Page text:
The Business of Wedding Fashion

Credits: Photo - Anonymous, Styling - Sarah G. Schmidt, Location: Gasoline Alley at Heritage Park


Earlier in July, I went home to celebrate and support my cousin marring a wonderful lady. Weddings are an especially big social event back home rural Saskatchewan. I’d like to say it’s because of the beautiful commitment the couple is making, but I think just putting something on the calendar plays a large factor. Regardless of motive or my personal pessimism, it’s a night out and it is usually a goodif not greattime.

For me, weddings are all about celebrating the couple, enjoying the party after the dreaded speeches and, big surprise, putting together an outfit. When styling a wedding guest-look for myself, I usually try to use existing pieces of my wardrobe with the occasional new shoes, bag or costume jewelry splashed into the mix. I enjoy the challenge of whipping up something suitable for the venue and couple. It’s a fun project.

I have had the pleasure of helping clients put together a look for the day and I use a similar approach. I am sure to style for the individual client, the wedding venue / dress code and the client’s relationship to the couple. Another factor I like to ask my clients is, “How much you will be dancing?” For me, dancing occurs most of the night aside from the break to enjoy the midnight lunch (often comprised of bun-whiches and pickles). Some wedding traditions, I’d argue, deserve to stick around.

Now that I am in the swing of my annual nuptial season (three down, two to go) I was curious as to what people spend on wedding fashion. Not only what the couple and their wedding party will spend, but the guests too. As I have no first-hand bridal experience, I went digging.

Recently, Canadian Living reports the average wedding cost is in the range of $20,000 to $30,000. This range is confirmed in a Huffington Post article stating the Canadian average in 2013 was $23,048, cited from a Wedding Bells reader poll. And, keep in mind the writer noted that the average is slighted higher due to higher costs in urban dwellings. Regardless of where you live or host your wedding, overall, the average cost is on the rise. I took special note that the average does not include engagement rings or honeymoon costs.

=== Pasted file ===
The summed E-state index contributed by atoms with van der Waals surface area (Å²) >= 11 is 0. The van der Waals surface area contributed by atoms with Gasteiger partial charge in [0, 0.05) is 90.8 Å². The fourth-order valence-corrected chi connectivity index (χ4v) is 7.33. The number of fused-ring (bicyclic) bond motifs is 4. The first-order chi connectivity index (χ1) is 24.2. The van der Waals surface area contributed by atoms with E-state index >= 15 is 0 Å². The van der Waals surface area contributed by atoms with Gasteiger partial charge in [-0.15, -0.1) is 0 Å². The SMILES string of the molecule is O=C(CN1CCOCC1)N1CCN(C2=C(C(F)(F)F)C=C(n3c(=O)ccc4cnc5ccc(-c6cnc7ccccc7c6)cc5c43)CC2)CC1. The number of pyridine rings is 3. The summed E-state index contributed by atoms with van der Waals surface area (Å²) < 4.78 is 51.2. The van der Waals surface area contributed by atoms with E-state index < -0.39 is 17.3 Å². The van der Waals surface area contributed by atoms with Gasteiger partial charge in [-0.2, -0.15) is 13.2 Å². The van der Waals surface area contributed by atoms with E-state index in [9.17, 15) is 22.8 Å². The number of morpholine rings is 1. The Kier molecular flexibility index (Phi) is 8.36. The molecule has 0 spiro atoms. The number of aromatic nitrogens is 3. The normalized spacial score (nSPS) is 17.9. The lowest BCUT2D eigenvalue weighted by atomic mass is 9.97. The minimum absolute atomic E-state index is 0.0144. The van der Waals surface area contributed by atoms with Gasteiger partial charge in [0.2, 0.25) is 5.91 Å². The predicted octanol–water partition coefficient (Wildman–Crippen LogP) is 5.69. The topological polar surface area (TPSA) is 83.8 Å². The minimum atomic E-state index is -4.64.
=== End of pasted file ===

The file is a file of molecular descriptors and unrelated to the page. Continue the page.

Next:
In the same Wedding Bells reader poll it outlined the expected costs for typical items: the gown ($1,975), jewelry, not including wedding bands ($525), shoes ($255) and lingerie ($140). That’s a total of $2,895.00. This does not include the couples wedding party outfits. I would argue this total would be one of the most expensive expenditures on a single outfit in their lifetime. No wonder there is a lot of pressure finding the perfect, (note: argh!!), wedding gown. Putting my personal opinions about that word aside, at the very least, the outfit is special, and deservedly so. When you only wear an outfit once, it’s hard for it to NOT be special.

Against all my better judgment as a marketing professional, I conducted my own, non-peer reviewed, “research” with my family at our dinner table (what I like to call Granny Research*). Between buffet bites and clinking glasses I found the average spent on their wedding-guest outfit was $60-$70 per person for the summer season (many mentioned they may wear it again at another wedding). I double-checked this again at another wedding of dear friends of mine this past weekend. The average was nearly $100. Again, many were reusing their look but they did buy it this season with this wedding in mind.

This expenditure excites me. When people decide to spend money on clothing I feel it is an opportunity for that person to look good, maybe even great. I encourage others: if they are spending money on something new, make sure it flatters you and you feel good in it. Make that hard-earned money work hard for you.

Changing gears, the average gift expenditure, as detailed on The Knotranges from $50-$200+ depending on the relationship and what the gift-giver’s can afford. In some cases, a typical Canadian can spend nearly as much as the outfit for the wedding as the couple’s wedding gift. This spending adds up.

Retailers have obviously noticed these spending habits too. For instance, articles in magazines and online prompting wedding party and guest outfit suggestions run rampant come spring (and run through fall). If you don’t believe me, quickly searching “wedding guest outfit” on Pinterest will make you a believer. It’s part of the retail industry’s seasonal push to encourage consumers to buy. And buy they do!

Getting back to wedding’s of a loved one, tempered with some rational budgeting of course: what is better than getting gussied up to celebrate a couple’s commitment to each other? Treat yourself to a new dress, pair of slacks or crisp shirt, should you be inclined. It is truly a lovely thing. If nothing else, my shoes, new this season (of course!) deserve to dance.

What do you typically spend on a wedding guest outfit or gift?

 

*Not recommended for those needing statistically reliable, unbiased numbers to base implications or strategies. But when this shortcoming is expressly stated, it can work in a pinch. Just ask my Grandma.